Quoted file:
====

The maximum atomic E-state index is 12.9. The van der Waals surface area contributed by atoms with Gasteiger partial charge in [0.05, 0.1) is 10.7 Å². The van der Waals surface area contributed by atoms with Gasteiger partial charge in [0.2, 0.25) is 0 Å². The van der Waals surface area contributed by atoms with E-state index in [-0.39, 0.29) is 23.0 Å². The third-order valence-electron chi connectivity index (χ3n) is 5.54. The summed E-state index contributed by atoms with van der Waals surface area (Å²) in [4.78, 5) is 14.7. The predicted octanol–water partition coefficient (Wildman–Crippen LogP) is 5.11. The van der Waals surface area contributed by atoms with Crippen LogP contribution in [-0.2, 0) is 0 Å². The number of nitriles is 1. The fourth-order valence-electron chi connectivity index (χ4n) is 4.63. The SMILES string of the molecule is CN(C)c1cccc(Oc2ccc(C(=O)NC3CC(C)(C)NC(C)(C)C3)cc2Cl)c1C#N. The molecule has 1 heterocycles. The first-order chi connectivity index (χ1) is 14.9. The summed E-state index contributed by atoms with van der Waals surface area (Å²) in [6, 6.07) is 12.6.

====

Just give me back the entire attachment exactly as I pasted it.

The maximum atomic E-state index is 12.9. The van der Waals surface area contributed by atoms with Gasteiger partial charge in [0.05, 0.1) is 10.7 Å². The van der Waals surface area contributed by atoms with Gasteiger partial charge in [0.2, 0.25) is 0 Å². The van der Waals surface area contributed by atoms with E-state index in [-0.39, 0.29) is 23.0 Å². The third-order valence-electron chi connectivity index (χ3n) is 5.54. The summed E-state index contributed by atoms with van der Waals surface area (Å²) in [4.78, 5) is 14.7. The predicted octanol–water partition coefficient (Wildman–Crippen LogP) is 5.11. The van der Waals surface area contributed by atoms with Crippen LogP contribution in [-0.2, 0) is 0 Å². The number of nitriles is 1. The fourth-order valence-electron chi connectivity index (χ4n) is 4.63. The SMILES string of the molecule is CN(C)c1cccc(Oc2ccc(C(=O)NC3CC(C)(C)NC(C)(C)C3)cc2Cl)c1C#N. The molecule has 1 heterocycles. The first-order chi connectivity index (χ1) is 14.9. The summed E-state index contributed by atoms with van der Waals surface area (Å²) in [6, 6.07) is 12.6.